Why should you put milk-based foods on your grocery list? Research suggests that dairy foods and the nutrients they provide can shield you against weak bones, high blood pressure and more. The DGA identify four nutrients of concern. Both children and adults consume too little calcium, vitamin D, potassium and dietary fiber. Dairy products provide all but the fiber.
Milk and other dairy products provide calcium, protein, vitamin D, phosphorus, magnesium and potassium that work synergistically to help build and protect bones, says Melissa Joy Dobbins, M.S., R.D., L.D.N., C.D.E., spokesperson for the Academy of Nutrition and Dietetics. As many as half of all American women and 25 percent of men older than 50 will break a bone because of osteoporosis, a disease characterized by low bone mass, deterioration of bone tissue and increased risk of fractures. Many factors contribute to the development of this bone-thinning disease, including the failure to develop optimal peak bone mass earlier in life. According to a review article in a 2011 issue of the Journal of Dairy Science, researchers found that women who consumed little milk as children and adolescents have lower bone mass. Additionally, low milk intake during childhood is associated with 11 percent increase in osteoporotic fractures in women later in life. When researchers in Finland compared the bone-building effects of cheese to calcium supplements in a study among pre-teen girls, they found that dairy consumption resulted in greater cortical bone mass. (Children age two to three years should consume two servings of dairy, older children through age eight should consume 2 1/2 servings, and those nine years and above should aim for three.)
Population studies suggest that consuming dairy foods lowers the risk of developing high blood pressure. In addition, the Dietary Approaches to Stop Hypertension (DASH) clinical study, funded by the National Heart, Lung and Blood Institute, showed that a diet high in fruits and vegetables and containing about three servings of dairy foods daily produced greater reductions of both systolic and diastolic blood pressure than either a high fruit and vegetable diet without dairy or a control diet similar to a typical American diet. According to a February 2011 review published in the Journal of Human Hypertension, calcium supplements will also lower blood pressure, though the effect is not as great as the effect of dairy foods. "A combination of nutrients in foods is often more beneficial than a single nutrient in the form of a supplement," says registered dietitian Robin Ralston, M.S., R.D., one of the authors of the review conducted at Monash University in Australia. "It's likely the combination of several components of dairy foods that is responsible for the reduced risk of developing elevated blood pressure," she adds.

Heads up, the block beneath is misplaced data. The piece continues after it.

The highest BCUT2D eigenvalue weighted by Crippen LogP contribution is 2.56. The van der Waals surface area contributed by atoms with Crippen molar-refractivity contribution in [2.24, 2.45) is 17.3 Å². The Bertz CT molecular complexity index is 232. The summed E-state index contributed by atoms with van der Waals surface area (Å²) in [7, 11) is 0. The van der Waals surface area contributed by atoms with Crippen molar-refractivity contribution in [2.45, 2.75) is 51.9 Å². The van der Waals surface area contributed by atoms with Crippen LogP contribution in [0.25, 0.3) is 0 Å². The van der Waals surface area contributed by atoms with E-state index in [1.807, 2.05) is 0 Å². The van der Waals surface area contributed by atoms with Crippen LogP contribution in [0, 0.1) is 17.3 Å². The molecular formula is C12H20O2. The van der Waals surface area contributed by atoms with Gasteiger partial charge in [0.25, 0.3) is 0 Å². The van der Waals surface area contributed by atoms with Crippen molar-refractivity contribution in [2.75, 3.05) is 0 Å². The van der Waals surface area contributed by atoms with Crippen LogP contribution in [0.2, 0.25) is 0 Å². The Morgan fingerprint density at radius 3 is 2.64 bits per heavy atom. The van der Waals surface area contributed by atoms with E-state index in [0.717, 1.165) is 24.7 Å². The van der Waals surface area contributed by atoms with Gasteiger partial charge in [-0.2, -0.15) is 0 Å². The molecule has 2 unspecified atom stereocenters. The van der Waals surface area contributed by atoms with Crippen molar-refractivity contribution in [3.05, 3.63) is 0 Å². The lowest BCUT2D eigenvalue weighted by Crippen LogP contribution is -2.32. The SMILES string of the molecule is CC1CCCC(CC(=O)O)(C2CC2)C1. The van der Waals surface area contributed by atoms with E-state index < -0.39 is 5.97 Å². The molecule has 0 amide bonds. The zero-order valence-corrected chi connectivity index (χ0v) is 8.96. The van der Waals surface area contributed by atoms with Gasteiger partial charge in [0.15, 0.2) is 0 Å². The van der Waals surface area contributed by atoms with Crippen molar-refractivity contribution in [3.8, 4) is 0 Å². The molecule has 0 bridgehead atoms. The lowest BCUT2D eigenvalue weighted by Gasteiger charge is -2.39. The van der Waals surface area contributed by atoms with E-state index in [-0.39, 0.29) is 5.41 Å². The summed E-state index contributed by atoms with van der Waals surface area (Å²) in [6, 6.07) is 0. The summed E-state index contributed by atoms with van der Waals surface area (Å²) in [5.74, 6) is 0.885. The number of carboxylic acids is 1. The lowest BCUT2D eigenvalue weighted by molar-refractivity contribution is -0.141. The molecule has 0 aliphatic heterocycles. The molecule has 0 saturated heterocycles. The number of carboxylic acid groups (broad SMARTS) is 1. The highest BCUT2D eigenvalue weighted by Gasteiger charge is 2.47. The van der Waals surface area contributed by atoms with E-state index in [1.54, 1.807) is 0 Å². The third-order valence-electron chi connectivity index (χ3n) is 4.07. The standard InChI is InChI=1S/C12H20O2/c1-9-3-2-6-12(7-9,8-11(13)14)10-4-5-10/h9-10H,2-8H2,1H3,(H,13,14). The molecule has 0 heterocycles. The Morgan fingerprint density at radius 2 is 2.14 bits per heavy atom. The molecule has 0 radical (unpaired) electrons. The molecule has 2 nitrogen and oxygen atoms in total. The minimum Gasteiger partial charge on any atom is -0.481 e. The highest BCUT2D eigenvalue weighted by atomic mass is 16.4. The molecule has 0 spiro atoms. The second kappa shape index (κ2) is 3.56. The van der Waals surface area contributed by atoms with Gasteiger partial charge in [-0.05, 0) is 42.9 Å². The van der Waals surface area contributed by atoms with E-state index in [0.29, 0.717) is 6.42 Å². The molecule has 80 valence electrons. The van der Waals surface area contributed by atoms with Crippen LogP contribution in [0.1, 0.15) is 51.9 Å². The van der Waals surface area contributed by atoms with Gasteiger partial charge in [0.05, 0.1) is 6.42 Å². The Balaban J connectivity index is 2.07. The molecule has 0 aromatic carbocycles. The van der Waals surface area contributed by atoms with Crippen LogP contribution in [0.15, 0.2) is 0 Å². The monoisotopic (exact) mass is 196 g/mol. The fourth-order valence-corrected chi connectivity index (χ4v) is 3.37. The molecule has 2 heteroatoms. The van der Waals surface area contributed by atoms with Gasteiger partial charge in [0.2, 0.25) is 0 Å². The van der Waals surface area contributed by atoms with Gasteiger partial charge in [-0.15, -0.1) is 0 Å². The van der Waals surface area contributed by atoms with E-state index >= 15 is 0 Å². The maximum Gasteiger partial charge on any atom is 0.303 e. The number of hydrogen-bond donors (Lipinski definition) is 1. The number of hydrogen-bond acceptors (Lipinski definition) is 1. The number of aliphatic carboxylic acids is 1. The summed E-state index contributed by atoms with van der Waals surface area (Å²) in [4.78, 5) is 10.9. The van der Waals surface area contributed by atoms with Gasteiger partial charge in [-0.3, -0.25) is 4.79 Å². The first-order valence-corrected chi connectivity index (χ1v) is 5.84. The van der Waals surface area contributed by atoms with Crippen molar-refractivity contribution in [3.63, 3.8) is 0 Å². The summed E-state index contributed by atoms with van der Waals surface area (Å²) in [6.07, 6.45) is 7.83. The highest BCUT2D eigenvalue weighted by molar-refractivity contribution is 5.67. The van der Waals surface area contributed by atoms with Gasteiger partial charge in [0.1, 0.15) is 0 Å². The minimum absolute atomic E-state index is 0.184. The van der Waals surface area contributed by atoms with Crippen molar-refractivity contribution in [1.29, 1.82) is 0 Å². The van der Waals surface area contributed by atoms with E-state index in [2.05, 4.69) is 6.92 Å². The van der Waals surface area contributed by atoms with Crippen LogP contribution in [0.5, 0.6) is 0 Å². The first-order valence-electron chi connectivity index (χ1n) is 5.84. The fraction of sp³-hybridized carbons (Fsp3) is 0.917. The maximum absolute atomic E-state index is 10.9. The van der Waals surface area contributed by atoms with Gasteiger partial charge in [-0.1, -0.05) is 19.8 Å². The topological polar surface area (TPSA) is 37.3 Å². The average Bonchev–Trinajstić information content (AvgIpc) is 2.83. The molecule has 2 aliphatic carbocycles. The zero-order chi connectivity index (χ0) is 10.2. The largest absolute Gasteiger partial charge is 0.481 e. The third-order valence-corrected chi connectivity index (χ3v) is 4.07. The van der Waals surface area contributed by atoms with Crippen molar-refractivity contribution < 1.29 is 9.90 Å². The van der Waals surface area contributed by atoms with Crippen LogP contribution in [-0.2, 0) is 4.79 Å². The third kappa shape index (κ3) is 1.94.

Can drinking milk help you lose weight? Some studies say yes and some say no. These conflicting results may occur because of varying study designs, suggests Marta Van Loan, Ph.D., F.A.S.C.M. of the U.S. Department of Agriculture's Agricultural Research Service. Van Loan and others published the results of their recent study in a 2011 issue of the Journal of Obesity. They fed 71 overweight or obese adults a reduced-calorie diet that was either low or adequate in dairy foods. All of the food was provided to the participants, and they were instructed to consume everything. "We saw no difference in the amount of weight loss between those getting three to four servings per day of dairy compared to those receiving less than one serving per day," says Van Loan. However, "it appears that participants felt less hungry on the diet with three to four servings per day," she adds. These results suggest that if dairy foods help dieters lose weight, it is likely because the foods help to squelch hunger, thus reducing calorie intake.